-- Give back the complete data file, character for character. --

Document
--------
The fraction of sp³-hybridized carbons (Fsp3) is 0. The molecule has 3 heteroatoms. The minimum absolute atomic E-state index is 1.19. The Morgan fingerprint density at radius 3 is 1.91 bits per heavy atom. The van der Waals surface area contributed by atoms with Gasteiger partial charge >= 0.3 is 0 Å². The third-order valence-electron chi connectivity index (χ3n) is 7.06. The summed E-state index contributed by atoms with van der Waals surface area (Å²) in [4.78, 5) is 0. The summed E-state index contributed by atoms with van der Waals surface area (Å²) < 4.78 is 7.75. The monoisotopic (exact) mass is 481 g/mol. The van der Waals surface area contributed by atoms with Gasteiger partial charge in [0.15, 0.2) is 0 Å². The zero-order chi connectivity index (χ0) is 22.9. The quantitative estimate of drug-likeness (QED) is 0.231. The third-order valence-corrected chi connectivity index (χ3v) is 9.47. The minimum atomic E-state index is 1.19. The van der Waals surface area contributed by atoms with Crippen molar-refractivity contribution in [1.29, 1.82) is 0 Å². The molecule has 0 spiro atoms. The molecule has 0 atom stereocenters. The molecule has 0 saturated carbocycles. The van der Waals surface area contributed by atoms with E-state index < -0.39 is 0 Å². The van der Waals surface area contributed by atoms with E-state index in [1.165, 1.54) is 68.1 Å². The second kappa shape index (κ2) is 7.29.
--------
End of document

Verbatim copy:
The fraction of sp³-hybridized carbons (Fsp3) is 0. The molecule has 3 heteroatoms. The minimum absolute atomic E-state index is 1.19. The Morgan fingerprint density at radius 3 is 1.91 bits per heavy atom. The van der Waals surface area contributed by atoms with Gasteiger partial charge >= 0.3 is 0 Å². The third-order valence-electron chi connectivity index (χ3n) is 7.06. The summed E-state index contributed by atoms with van der Waals surface area (Å²) in [4.78, 5) is 0. The summed E-state index contributed by atoms with van der Waals surface area (Å²) < 4.78 is 7.75. The monoisotopic (exact) mass is 481 g/mol. The van der Waals surface area contributed by atoms with Gasteiger partial charge in [0.15, 0.2) is 0 Å². The zero-order chi connectivity index (χ0) is 22.9. The quantitative estimate of drug-likeness (QED) is 0.231. The third-order valence-corrected chi connectivity index (χ3v) is 9.47. The minimum atomic E-state index is 1.19. The van der Waals surface area contributed by atoms with Crippen molar-refractivity contribution in [1.29, 1.82) is 0 Å². The molecule has 0 spiro atoms. The molecule has 0 atom stereocenters. The molecule has 0 saturated carbocycles. The van der Waals surface area contributed by atoms with E-state index < -0.39 is 0 Å². The van der Waals surface area contributed by atoms with E-state index in [1.165, 1.54) is 68.1 Å². The second kappa shape index (κ2) is 7.29.